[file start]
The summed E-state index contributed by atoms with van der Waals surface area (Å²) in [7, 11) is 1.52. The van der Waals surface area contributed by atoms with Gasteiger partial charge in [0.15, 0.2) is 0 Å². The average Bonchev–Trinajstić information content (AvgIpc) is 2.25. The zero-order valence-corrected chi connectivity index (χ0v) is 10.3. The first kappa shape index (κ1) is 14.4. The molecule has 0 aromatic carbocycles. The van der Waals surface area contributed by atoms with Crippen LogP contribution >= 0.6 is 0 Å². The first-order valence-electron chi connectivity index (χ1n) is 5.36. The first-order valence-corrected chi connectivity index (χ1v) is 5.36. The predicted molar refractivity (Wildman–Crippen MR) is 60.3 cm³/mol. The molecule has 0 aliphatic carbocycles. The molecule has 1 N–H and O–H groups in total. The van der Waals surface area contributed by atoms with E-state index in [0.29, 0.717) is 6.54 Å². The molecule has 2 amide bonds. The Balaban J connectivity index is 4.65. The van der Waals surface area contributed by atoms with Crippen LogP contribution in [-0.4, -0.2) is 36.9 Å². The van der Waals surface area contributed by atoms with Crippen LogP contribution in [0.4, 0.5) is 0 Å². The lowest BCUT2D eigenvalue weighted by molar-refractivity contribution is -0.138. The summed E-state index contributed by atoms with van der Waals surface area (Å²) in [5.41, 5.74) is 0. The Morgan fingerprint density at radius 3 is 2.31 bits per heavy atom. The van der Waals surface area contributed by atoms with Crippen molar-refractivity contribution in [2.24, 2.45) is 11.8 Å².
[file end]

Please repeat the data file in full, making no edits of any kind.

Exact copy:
The summed E-state index contributed by atoms with van der Waals surface area (Å²) in [7, 11) is 1.52. The van der Waals surface area contributed by atoms with Gasteiger partial charge in [0.15, 0.2) is 0 Å². The average Bonchev–Trinajstić information content (AvgIpc) is 2.25. The zero-order valence-corrected chi connectivity index (χ0v) is 10.3. The first kappa shape index (κ1) is 14.4. The molecule has 0 aromatic carbocycles. The van der Waals surface area contributed by atoms with Crippen LogP contribution >= 0.6 is 0 Å². The first-order valence-electron chi connectivity index (χ1n) is 5.36. The first-order valence-corrected chi connectivity index (χ1v) is 5.36. The predicted molar refractivity (Wildman–Crippen MR) is 60.3 cm³/mol. The molecule has 0 aliphatic carbocycles. The molecule has 1 N–H and O–H groups in total. The van der Waals surface area contributed by atoms with E-state index in [0.29, 0.717) is 6.54 Å². The molecule has 2 amide bonds. The Balaban J connectivity index is 4.65. The van der Waals surface area contributed by atoms with Crippen LogP contribution in [-0.4, -0.2) is 36.9 Å². The van der Waals surface area contributed by atoms with Crippen LogP contribution in [0.4, 0.5) is 0 Å². The lowest BCUT2D eigenvalue weighted by molar-refractivity contribution is -0.138. The summed E-state index contributed by atoms with van der Waals surface area (Å²) in [5.41, 5.74) is 0. The Morgan fingerprint density at radius 3 is 2.31 bits per heavy atom. The van der Waals surface area contributed by atoms with Crippen molar-refractivity contribution in [2.24, 2.45) is 11.8 Å².